There’s nothing wrong with getting a bachelor of music degree, however, a lot of the time is spent studying other subjects that are not necessarily related to songwriting. Remember to claim a major and be accepted into many programs you are judged on your first two years of college which is primarily general education courses. 

For some, the thought of another two years of high school before finally learning what you went there for isn’t for them, and that’s understandable. Large colleges do offer a network. I’m not saying a smaller trade school doesn’t; here at Dark Horse Institute we encourage our students to network with each other and learn how to work as a team. 

With a formal degree, you will spend four years with mainly the same group of people. More time offers you more opportunities to meet the right people who will help you grow as not only an adult but a writer. The biggest discipline when going the traditional 4-year route is consistency and focus. 

If you spend that time partying and living it up, your writing skills may not be where you think they should be when it’s time to walk across the stage. At the same time, you meet peers who have different career paths that may seem more interesting and deter you from staying the course and completing what you originally set out to do. 

It’s important to stay true to yourself and use every possible resource at your disposal throughout the four years you would be enrolled in a university. 

Secondary Education or Trade Schools

Over the last couple of decades, more and more trade schools focusing on specified skills have shown up. This is the path I took and I feel like it was best for me. I wasn’t keen on spending the first two years of my education studying general information I just learned in high school. I wanted to get right into it.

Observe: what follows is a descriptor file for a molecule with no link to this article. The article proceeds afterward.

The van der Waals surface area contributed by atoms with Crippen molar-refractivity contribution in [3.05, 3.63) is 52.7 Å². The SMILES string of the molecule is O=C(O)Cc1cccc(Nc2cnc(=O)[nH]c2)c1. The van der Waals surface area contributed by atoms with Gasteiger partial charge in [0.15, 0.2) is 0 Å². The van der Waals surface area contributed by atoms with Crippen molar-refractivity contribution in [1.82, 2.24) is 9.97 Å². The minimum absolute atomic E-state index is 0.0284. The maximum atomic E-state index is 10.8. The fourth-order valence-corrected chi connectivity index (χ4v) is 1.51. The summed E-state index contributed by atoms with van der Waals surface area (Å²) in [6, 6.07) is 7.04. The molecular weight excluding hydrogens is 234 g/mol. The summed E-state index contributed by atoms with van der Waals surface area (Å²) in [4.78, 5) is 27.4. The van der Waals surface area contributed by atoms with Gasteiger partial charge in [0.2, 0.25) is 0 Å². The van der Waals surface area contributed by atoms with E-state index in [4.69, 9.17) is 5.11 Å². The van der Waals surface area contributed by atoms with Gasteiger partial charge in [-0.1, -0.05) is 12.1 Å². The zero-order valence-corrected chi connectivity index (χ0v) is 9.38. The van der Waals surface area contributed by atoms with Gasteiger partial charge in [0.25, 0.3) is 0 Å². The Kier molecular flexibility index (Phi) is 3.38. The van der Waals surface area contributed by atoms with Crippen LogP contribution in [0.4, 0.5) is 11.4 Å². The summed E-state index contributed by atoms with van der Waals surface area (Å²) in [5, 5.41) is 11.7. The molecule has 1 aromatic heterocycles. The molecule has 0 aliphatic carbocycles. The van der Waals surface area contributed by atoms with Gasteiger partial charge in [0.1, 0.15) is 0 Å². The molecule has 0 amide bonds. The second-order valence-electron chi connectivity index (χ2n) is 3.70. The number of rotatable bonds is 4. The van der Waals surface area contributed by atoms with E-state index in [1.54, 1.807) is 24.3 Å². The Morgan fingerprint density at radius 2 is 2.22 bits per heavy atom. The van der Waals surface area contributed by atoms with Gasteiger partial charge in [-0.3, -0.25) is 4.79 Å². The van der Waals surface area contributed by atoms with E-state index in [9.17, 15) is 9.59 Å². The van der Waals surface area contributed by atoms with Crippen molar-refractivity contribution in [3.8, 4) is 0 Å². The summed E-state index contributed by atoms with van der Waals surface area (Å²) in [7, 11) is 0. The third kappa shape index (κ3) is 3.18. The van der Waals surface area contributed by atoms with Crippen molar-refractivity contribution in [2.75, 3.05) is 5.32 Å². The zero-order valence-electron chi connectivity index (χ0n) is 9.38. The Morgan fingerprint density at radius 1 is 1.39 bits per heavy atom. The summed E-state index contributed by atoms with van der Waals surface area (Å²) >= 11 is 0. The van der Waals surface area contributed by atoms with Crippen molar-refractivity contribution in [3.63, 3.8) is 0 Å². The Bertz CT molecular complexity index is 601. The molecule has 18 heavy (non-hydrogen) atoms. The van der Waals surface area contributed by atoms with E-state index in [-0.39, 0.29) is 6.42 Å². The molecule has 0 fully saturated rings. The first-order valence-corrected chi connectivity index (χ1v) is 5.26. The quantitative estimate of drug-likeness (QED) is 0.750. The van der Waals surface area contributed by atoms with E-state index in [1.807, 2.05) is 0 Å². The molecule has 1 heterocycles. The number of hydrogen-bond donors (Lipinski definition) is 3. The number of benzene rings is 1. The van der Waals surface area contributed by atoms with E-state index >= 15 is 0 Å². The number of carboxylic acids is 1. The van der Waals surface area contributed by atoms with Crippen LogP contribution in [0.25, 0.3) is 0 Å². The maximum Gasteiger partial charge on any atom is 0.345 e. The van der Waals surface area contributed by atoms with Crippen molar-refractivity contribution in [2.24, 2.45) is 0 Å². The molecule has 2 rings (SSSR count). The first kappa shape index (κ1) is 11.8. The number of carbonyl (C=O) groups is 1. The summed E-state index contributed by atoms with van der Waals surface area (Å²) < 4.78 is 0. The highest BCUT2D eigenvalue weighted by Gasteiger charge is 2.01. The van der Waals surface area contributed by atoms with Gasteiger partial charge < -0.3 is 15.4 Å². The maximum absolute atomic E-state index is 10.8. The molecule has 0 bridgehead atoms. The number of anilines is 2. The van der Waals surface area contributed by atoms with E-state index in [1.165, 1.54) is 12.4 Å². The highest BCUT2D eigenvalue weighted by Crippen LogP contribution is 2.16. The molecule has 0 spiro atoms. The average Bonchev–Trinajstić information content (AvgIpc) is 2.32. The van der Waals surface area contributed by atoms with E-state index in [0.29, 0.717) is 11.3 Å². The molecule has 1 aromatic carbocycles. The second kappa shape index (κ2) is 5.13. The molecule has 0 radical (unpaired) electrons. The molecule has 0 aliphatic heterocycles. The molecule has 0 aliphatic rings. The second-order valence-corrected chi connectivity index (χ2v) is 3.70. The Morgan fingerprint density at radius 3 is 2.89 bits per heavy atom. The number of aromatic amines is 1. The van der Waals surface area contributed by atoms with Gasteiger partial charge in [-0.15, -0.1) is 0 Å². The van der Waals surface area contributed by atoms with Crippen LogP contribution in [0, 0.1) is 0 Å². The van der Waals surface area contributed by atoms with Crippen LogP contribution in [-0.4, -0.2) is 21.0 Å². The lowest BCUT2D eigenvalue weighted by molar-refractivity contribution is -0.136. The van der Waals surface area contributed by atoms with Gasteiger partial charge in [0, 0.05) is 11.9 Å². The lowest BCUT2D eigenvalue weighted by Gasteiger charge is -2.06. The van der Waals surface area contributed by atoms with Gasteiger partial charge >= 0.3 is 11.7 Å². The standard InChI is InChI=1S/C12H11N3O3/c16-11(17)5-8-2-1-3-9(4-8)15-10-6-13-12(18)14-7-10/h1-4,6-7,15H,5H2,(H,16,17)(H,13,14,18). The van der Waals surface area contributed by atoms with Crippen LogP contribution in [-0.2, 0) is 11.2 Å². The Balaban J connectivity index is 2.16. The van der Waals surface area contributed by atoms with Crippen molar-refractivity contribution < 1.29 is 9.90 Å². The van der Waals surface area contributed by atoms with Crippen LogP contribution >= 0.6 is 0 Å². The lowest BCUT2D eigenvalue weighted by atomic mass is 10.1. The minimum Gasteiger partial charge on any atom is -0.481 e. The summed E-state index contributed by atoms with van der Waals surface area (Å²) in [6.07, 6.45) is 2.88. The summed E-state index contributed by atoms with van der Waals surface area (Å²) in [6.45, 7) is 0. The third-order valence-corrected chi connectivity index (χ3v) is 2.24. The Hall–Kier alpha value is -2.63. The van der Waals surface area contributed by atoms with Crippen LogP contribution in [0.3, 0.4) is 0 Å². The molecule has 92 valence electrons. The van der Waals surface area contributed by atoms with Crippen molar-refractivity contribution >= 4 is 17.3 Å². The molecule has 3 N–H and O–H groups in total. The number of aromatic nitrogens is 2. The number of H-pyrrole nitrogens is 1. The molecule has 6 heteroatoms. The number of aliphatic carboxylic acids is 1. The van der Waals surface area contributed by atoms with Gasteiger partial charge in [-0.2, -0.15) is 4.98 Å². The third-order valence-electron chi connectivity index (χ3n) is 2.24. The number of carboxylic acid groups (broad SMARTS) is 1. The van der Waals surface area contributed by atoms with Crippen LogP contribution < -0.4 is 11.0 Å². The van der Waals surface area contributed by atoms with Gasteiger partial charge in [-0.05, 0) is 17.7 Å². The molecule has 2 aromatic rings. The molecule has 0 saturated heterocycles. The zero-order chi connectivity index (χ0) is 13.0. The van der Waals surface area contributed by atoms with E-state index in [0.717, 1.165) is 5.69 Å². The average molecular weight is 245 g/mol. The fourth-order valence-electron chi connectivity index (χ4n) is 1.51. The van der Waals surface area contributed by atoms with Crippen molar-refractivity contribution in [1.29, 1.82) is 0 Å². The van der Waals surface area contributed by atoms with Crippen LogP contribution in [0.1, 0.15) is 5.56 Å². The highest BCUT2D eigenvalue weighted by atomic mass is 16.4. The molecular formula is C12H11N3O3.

With trade schools, the instructors are more times than not leaders in their industry and not just teachers. Curriculums are built around real-world applications and how to use the information from day one. It’s important to recognize how fast these courses tend to be.

Dark Horse Institute’s Composition and Songwriting course is 12 weeks and there is a lot of information to cover. Because of this, it’s even more important to be present and engaged. 

Trade schools offer communities of learners who are all interested in relatively the same career path. Because of this, it’s easy to make friends and build a network of individuals that you can grow with throughout your career. 

You need to look into the curriculum and decide if this information is worth paying for. In more instances than not, it is. Trade schools give you the tools blunt and upfront, it’s up to you to use those tools and build your career as a songwriter. 

With all this being said, once again, there’s no right answer. You need to pick what works best for you! 

There’s nothing wrong with going to a large four-year university. They offer great large communities of learners, just know it may take time before you get into what you’re actually there for. 

With teaching yourself, the biggest hurdle is finding quality information. And trade schools jump right in with faster programs. 

You want to look at what compliments the way that you learn. Remember why you got into songwriting, it’s something you love to do. 

Tie It All Together

If you are interested in a career in the Music Industry, Dark Horse Institute’s Composition and SongwritingAudio Engineering, or Music Business Programs are a great way to take things to the next level!